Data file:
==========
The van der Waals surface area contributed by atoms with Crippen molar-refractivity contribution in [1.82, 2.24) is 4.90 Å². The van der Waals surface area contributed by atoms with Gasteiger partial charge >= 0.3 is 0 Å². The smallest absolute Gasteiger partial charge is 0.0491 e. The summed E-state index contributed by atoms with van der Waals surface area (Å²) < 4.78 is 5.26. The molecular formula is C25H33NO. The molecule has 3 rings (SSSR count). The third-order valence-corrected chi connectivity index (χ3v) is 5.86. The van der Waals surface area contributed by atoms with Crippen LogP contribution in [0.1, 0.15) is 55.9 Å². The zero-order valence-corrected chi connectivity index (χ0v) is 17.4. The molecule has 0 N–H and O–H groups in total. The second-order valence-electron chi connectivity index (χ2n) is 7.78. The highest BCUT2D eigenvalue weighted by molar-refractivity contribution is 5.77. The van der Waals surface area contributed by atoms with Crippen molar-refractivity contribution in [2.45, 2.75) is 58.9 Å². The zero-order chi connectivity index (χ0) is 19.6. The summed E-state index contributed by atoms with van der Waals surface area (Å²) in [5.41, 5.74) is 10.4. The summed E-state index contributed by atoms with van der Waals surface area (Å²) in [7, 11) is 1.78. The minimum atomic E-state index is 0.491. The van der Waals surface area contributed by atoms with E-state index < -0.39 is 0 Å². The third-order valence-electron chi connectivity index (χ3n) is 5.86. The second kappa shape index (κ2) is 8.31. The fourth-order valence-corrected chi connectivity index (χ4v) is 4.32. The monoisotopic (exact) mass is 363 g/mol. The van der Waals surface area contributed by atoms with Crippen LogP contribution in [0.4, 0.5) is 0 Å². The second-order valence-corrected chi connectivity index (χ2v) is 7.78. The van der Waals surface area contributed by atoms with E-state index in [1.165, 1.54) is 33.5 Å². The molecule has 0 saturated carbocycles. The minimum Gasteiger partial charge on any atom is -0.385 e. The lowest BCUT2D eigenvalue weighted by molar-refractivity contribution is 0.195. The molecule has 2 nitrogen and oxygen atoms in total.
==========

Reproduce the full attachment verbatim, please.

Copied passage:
The van der Waals surface area contributed by atoms with Crippen molar-refractivity contribution in [1.82, 2.24) is 4.90 Å². The van der Waals surface area contributed by atoms with Gasteiger partial charge >= 0.3 is 0 Å². The smallest absolute Gasteiger partial charge is 0.0491 e. The summed E-state index contributed by atoms with van der Waals surface area (Å²) < 4.78 is 5.26. The molecular formula is C25H33NO. The molecule has 3 rings (SSSR count). The third-order valence-corrected chi connectivity index (χ3v) is 5.86. The van der Waals surface area contributed by atoms with Crippen LogP contribution in [0.1, 0.15) is 55.9 Å². The zero-order valence-corrected chi connectivity index (χ0v) is 17.4. The molecule has 0 N–H and O–H groups in total. The second-order valence-electron chi connectivity index (χ2n) is 7.78. The highest BCUT2D eigenvalue weighted by molar-refractivity contribution is 5.77. The van der Waals surface area contributed by atoms with Crippen molar-refractivity contribution in [2.45, 2.75) is 58.9 Å². The zero-order chi connectivity index (χ0) is 19.6. The summed E-state index contributed by atoms with van der Waals surface area (Å²) in [5.41, 5.74) is 10.4. The summed E-state index contributed by atoms with van der Waals surface area (Å²) in [7, 11) is 1.78. The minimum atomic E-state index is 0.491. The van der Waals surface area contributed by atoms with E-state index < -0.39 is 0 Å². The third-order valence-electron chi connectivity index (χ3n) is 5.86. The second kappa shape index (κ2) is 8.31. The fourth-order valence-corrected chi connectivity index (χ4v) is 4.32. The monoisotopic (exact) mass is 363 g/mol. The van der Waals surface area contributed by atoms with Crippen LogP contribution in [0.4, 0.5) is 0 Å². The second-order valence-corrected chi connectivity index (χ2v) is 7.78. The van der Waals surface area contributed by atoms with E-state index in [1.165, 1.54) is 33.5 Å². The molecule has 0 saturated carbocycles. The minimum Gasteiger partial charge on any atom is -0.385 e. The lowest BCUT2D eigenvalue weighted by molar-refractivity contribution is 0.195. The molecule has 2 nitrogen and oxygen atoms in total.